October 27, 2007

Arbitrators, Evident Partiality, and Contrived Ignorance

By Michael Moffitt

“Evident partiality” is one of the very few grounds upon which a court may vacate an arbitral award under Section 10 of the Federal Arbitration Act. The typical target of Section 10(a)(2) is an arbitrator who knows of a conflict of interest, fails to disclose it, and therefore fails to secure a waiver from the parties. Now, what if an arbitrator suspects the potential for a conflict of interest, but shields himself or herself from information in order to avoid confirming or disconfirming the existence of a conflict? If he or she doesn’t know of a conflict, is the arbitrator biased? In other words, can an arbitrator avoid restrictions against conflicts by contriving ignorance of the potential conflict?

A recent Second Circuit case came close to saying, “No, an arbitrator cannot avoid evident partiality by contriving his or her own ignorance,” but the court stopped short of reaching this conclusion. And I think it stopped short appropriately.

The Second Circuit opinion, Applied Industrial Materials Corp. v. Ovalar Marine Ticaret Ve Sanayi, 492 F.3d 132 (2d. Cir 2007), upheld a District Court opinion vacating an arbitral award on the basis of evident partiality. The appellate opinion does an excellent job of laying out the facts of the case, for those who are interested. The quick version is that one of the arbitrators (Fabrikant) in the dispute between AIM and Ovalar learned, part way through the arbitration, that a subsidiary of the Fabrikant’s company was engaged in contract negotiations with Oxbow, the parent company of AIM. Fabrikant disclosed that the contract talks were going on, declared that he had no involvement with them, and told the parties he saw no reason to withdraw as arbitrator. Neither party objected, and Fabrikant went on to rule against Ovalar. In subsequent investigations (surely undertaken only once they had reason to seek a basis for avoiding the arbitrators’ judgment), Ovalar discovered that Fabrikant’s subsidiary had a pre-existing contractual relationship with Oxbow as well, to the tune of $275,000, and they sought vacatur of the arbitral ruling on this basis. Fabrikant’s defense was, essentially, “I was unbiased in this case because (a) I didn’t know about the existing contract, and (b) I erected a ‘Chinese Wall’ to shield myself from gaining any knowledge about the contract under negotiation or anything else about that business relationship.” Fabrikant did not disclose anything about the “Chinese Wall” to either of the arbitration parties. And that is what ultimately made the Second Circuit’s decision easy.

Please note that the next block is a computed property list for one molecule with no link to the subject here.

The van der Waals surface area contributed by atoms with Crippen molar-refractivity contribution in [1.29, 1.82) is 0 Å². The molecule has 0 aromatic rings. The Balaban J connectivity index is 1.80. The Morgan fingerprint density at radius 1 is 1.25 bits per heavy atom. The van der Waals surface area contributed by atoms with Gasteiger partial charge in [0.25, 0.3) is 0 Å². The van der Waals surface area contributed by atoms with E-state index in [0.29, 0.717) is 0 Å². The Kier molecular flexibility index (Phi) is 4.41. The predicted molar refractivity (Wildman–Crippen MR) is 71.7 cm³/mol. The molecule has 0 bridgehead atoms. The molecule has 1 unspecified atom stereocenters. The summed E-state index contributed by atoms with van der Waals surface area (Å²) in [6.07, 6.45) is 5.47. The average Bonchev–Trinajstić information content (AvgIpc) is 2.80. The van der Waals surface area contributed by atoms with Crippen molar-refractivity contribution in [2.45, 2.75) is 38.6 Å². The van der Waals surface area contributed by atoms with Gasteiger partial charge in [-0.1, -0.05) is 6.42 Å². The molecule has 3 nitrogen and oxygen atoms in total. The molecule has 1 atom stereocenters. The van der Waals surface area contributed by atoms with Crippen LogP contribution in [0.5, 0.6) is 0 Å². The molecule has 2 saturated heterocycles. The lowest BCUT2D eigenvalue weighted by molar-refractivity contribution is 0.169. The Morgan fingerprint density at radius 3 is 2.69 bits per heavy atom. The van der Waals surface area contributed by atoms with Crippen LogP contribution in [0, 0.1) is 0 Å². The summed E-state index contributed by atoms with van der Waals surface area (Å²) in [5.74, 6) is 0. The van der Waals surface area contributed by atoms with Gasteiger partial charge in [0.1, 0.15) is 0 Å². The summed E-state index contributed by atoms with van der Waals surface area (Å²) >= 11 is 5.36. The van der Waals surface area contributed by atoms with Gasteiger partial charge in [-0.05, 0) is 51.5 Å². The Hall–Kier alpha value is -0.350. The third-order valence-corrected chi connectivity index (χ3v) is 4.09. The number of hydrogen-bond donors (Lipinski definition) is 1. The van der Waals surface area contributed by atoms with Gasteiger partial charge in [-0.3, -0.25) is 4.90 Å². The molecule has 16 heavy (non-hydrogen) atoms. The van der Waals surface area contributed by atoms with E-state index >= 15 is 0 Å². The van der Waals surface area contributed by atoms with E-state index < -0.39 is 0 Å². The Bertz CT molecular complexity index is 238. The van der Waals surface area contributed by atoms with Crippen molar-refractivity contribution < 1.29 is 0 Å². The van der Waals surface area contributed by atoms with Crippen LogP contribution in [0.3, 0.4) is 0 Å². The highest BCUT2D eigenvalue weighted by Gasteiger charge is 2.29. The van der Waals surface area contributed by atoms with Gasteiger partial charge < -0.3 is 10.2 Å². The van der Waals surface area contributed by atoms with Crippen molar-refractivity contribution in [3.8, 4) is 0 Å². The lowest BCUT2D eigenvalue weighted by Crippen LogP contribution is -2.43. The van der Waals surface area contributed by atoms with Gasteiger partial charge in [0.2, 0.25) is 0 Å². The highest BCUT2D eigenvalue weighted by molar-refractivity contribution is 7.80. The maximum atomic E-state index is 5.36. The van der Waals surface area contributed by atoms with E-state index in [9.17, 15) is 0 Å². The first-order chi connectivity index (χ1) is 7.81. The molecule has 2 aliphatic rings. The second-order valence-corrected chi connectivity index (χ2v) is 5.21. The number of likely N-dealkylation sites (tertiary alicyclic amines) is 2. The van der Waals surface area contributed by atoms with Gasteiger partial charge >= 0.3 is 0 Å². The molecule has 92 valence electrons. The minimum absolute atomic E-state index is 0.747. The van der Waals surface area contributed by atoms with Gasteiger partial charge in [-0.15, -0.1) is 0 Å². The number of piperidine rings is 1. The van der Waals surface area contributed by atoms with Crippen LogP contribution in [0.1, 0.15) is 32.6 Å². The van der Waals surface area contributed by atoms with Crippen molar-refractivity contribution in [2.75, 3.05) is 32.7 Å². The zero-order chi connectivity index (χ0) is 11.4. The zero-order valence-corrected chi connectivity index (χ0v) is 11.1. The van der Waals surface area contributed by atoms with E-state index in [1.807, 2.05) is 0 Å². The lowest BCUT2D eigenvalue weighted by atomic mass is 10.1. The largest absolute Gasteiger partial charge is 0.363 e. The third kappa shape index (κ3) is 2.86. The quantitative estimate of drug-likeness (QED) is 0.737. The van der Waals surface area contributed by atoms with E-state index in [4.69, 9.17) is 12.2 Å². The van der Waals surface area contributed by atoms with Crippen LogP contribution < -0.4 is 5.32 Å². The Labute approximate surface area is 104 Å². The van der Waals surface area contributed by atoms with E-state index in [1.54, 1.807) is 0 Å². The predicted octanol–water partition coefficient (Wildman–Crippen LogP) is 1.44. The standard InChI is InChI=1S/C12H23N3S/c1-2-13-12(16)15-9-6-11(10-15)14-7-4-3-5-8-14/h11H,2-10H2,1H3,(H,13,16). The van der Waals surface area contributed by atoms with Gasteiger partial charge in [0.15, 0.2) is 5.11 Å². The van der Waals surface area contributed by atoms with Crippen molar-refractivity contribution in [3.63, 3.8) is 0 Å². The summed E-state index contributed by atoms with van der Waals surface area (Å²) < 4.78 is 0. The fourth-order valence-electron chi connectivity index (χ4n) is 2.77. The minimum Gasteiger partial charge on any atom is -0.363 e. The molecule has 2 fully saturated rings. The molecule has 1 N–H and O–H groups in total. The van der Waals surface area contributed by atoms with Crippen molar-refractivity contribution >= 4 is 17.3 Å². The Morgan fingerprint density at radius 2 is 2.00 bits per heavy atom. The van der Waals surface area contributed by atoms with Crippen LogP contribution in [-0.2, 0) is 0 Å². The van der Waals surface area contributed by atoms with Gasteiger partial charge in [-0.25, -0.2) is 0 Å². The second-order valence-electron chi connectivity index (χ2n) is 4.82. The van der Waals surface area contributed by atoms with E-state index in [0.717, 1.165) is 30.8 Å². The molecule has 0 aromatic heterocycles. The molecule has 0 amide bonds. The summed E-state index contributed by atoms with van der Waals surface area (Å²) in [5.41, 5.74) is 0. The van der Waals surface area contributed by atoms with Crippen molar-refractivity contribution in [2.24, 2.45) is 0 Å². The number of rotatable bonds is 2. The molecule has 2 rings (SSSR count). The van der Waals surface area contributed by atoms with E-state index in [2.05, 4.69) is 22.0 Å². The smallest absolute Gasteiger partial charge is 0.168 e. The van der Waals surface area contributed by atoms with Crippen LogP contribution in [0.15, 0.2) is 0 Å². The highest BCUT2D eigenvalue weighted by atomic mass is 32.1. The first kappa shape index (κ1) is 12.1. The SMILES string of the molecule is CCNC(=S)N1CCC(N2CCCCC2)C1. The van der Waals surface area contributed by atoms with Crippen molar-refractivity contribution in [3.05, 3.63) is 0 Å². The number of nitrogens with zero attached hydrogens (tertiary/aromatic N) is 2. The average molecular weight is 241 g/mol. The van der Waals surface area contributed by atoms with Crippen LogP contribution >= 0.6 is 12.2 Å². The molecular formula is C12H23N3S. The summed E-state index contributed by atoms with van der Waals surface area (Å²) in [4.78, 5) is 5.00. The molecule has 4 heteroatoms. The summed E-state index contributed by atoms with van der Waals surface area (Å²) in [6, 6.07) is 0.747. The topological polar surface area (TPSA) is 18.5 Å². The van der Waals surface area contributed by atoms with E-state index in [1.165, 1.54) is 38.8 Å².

The Second Circuit did NOT hold that contrived ignorance (though a “Chinese Wall” or other mechanism) is never sufficient to protect against evident partiality. Questions regarding the contriving one’s own ignorance are complex and fascinating. (For the most thorough treatment, see David Luban, Contrived Ignorance, 87 Geo. L.J. 957 (1999).)

What the Second Circuit said was, quite sensibly, “When an arbitrator knows of a potential conflict, a failure either to investigate or disclose an intention not to investigate is indicative of evident partiality.” 492 F.3d. at 138. The Second Circuit wanted Fabrikant either to “(1) investigate the conflict (which may reveal information that must be disclosed…) or (2) disclose his reasons for believing there might be a conflict and his intention not to investigate.” 492 F.3d. at 138.

The courts have been clear that “evident partiality” aims at actual bias, rather than merely the appearance of bias. To the extent that’s true, then it’s not clear to me that an arbitrator couldn’t contrive her or his own ignorance successfully. If I don’t know I have a set of interests contrary to those of one of the parties, can I be partial? Fabrikant began contriving his ignorance only after learning enough to believe a “Chinese Wall” to be necessary. That’s too late in most cases—and it’s certainly too late to do without securing a waiver from the parties. But what if Fabrikant had so thoroughly contrived his own ignorance at the outset that he never even became aware of the reason to suspect a conflict?

It is relatively common for the same person to wear a vast number of different hats, depending on the circumstance. Arbitrator, management team member, agent, attorney, investor, owner, firm member, business partner, and so on. I wonder whether contrived ignorance will become more commonplace as a means of addressing the potential for conflicts in the context of arbitration.

The Second Circuit case involving Fabrikant was easy. I doubt the next one will be so obvious.

Michael Moffitt

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